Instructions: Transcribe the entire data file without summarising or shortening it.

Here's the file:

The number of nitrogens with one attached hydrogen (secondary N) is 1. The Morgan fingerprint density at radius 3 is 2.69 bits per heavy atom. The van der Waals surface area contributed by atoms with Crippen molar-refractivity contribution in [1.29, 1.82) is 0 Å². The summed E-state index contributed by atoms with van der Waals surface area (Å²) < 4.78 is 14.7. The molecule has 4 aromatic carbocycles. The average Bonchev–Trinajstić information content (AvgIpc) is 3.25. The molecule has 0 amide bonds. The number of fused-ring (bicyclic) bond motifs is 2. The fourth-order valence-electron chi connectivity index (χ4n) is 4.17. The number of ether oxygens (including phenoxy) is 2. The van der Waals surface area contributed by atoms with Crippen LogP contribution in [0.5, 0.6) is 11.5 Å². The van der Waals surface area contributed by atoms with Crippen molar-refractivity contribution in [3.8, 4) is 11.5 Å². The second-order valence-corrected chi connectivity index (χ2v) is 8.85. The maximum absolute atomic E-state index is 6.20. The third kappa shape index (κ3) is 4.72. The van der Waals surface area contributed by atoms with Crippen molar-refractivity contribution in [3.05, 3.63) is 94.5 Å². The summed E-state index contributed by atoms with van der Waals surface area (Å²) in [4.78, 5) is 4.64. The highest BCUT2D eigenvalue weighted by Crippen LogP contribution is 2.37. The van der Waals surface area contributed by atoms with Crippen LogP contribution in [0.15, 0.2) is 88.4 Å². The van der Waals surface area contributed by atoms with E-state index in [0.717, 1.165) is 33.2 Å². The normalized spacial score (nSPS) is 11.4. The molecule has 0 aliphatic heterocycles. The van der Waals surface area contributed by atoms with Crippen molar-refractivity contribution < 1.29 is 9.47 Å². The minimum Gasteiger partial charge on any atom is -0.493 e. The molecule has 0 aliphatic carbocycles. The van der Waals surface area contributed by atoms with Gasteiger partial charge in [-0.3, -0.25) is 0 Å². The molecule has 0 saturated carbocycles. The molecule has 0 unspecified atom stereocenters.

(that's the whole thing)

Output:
The number of nitrogens with one attached hydrogen (secondary N) is 1. The Morgan fingerprint density at radius 3 is 2.69 bits per heavy atom. The van der Waals surface area contributed by atoms with Crippen molar-refractivity contribution in [1.29, 1.82) is 0 Å². The summed E-state index contributed by atoms with van der Waals surface area (Å²) < 4.78 is 14.7. The molecule has 4 aromatic carbocycles. The average Bonchev–Trinajstić information content (AvgIpc) is 3.25. The molecule has 0 amide bonds. The number of fused-ring (bicyclic) bond motifs is 2. The fourth-order valence-electron chi connectivity index (χ4n) is 4.17. The number of ether oxygens (including phenoxy) is 2. The van der Waals surface area contributed by atoms with Crippen LogP contribution in [0.5, 0.6) is 11.5 Å². The van der Waals surface area contributed by atoms with Crippen molar-refractivity contribution in [3.8, 4) is 11.5 Å². The second-order valence-corrected chi connectivity index (χ2v) is 8.85. The maximum absolute atomic E-state index is 6.20. The third kappa shape index (κ3) is 4.72. The van der Waals surface area contributed by atoms with Crippen molar-refractivity contribution in [3.05, 3.63) is 94.5 Å². The summed E-state index contributed by atoms with van der Waals surface area (Å²) in [4.78, 5) is 4.64. The highest BCUT2D eigenvalue weighted by Crippen LogP contribution is 2.37. The van der Waals surface area contributed by atoms with Crippen LogP contribution in [0.15, 0.2) is 88.4 Å². The van der Waals surface area contributed by atoms with E-state index in [0.717, 1.165) is 33.2 Å². The normalized spacial score (nSPS) is 11.4. The molecule has 0 aliphatic heterocycles. The van der Waals surface area contributed by atoms with Crippen molar-refractivity contribution < 1.29 is 9.47 Å². The minimum Gasteiger partial charge on any atom is -0.493 e. The molecule has 0 aliphatic carbocycles. The van der Waals surface area contributed by atoms with Gasteiger partial charge in [-0.3, -0.25) is 0 Å². The molecule has 0 saturated carbocycles. The molecule has 0 unspecified atom stereocenters.